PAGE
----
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Tuesday, February 12, 2013

Ontogeny Recapitulates Phylogeny


Ontogeny Recapitulates Phylogeny. I have no idea why I remember this phrase, which I learned as an undergraduate student 100 years ago. It's actually quite fun to say. Ontogeny recapitulates phylogeny. Ontogeny recapitulates phylogeny.

What it means, in essence, is that the development of an embryo goes through all the same stages as its organism's evolutionary history.

I learned that ontogeny recapitulates phylogeny, not in evolutionary biology, where it seems to have been repudiated, but in a linguistics course. There, the theory states that the individual acquires language in roughly the same sequence in which the language originally developed. One echoes the other.

Which makes me think of cauliflower.

Naturally.

Every time I cut a head of cauliflower, I marvel at how each floret is a miniature version of the entire head.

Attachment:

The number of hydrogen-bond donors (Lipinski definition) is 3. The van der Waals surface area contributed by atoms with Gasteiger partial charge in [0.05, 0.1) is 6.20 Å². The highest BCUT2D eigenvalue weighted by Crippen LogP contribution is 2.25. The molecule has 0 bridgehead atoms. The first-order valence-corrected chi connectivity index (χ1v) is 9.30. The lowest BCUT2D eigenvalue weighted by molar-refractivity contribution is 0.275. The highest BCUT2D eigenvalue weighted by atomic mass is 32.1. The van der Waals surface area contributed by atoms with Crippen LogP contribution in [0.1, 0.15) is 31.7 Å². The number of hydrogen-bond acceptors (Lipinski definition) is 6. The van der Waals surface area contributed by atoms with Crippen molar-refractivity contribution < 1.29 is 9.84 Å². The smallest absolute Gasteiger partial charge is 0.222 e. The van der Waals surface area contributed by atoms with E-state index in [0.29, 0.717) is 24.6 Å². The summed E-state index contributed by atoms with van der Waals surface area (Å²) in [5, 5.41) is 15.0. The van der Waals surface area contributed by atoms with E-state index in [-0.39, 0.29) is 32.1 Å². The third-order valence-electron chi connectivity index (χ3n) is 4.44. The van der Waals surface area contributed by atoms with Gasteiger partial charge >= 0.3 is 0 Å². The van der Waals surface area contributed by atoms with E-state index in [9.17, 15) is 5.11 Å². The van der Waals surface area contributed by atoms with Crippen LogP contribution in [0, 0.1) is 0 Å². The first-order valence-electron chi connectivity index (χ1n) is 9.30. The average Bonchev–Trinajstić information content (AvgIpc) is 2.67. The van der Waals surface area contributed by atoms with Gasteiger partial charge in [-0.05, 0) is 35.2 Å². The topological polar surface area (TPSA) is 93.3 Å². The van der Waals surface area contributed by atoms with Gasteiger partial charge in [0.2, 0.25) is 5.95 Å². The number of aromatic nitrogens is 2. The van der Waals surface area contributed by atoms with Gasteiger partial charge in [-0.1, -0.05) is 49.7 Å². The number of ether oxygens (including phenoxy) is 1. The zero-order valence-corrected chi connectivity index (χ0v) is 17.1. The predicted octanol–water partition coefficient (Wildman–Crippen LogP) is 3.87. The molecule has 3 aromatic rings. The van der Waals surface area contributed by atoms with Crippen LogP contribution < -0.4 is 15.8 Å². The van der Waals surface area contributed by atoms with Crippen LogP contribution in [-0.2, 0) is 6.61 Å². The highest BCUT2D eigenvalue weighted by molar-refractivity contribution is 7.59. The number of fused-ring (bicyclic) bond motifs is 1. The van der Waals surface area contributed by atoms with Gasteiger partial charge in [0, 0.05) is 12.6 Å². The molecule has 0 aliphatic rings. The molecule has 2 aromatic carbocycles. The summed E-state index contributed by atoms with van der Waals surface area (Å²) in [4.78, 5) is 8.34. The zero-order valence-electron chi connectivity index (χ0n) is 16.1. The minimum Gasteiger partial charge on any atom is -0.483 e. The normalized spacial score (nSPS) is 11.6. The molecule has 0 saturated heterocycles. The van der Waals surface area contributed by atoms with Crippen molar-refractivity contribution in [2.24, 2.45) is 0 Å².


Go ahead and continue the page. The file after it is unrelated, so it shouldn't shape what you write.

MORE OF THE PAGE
It has a stem and a top and, if you cut the stem, you get smaller florets that also have a stem and a top.  And so on. And so forth. Whenever I cut a head of cauliflower, the words "ontogeny recapitulates phylogeny" echo in my head.

Then I think about Hashem and the amazing variety of fruits and vegetables He put into this world for us, with all their colors and smells and flavors and textures and sweetnesses and I feel happy.


Chodesh Tov.


4 comments:

mick said...

Ontogeny recapitulates phylogeny; it’s been 50 years since I heard that expression, way back, when I began studies in geology. A zoologist by the name of Haekel introduced it in the late 19th century. Although Haekel’s theory was originally widely accepted by the scientific community, by the time I was an undergraduate it was well on its way to being repudiated. There is a lesson from this (actually more than one): because some learned scientist comes up with a theory, that doesn’t mean the theory will stand the test of time. This is very true, particularly when it comes to the theory of evolution.
On a different note: I like cauliflower. If you separate out some florets on to a baking sheet, sprinkle with a little olive oil, turmeric, cumin and garlic, and bake for about a half hour, you get some yummy results.

Batya said...

This  post is included in Shiloh Musings: Pre-Purim Havel Havelim #399 (Could it Really be #399?).  Please see the others, comment and share, thanks.

goyisherebbe said...

In this case, it's phytogeny.

Vernell said...

This is cool!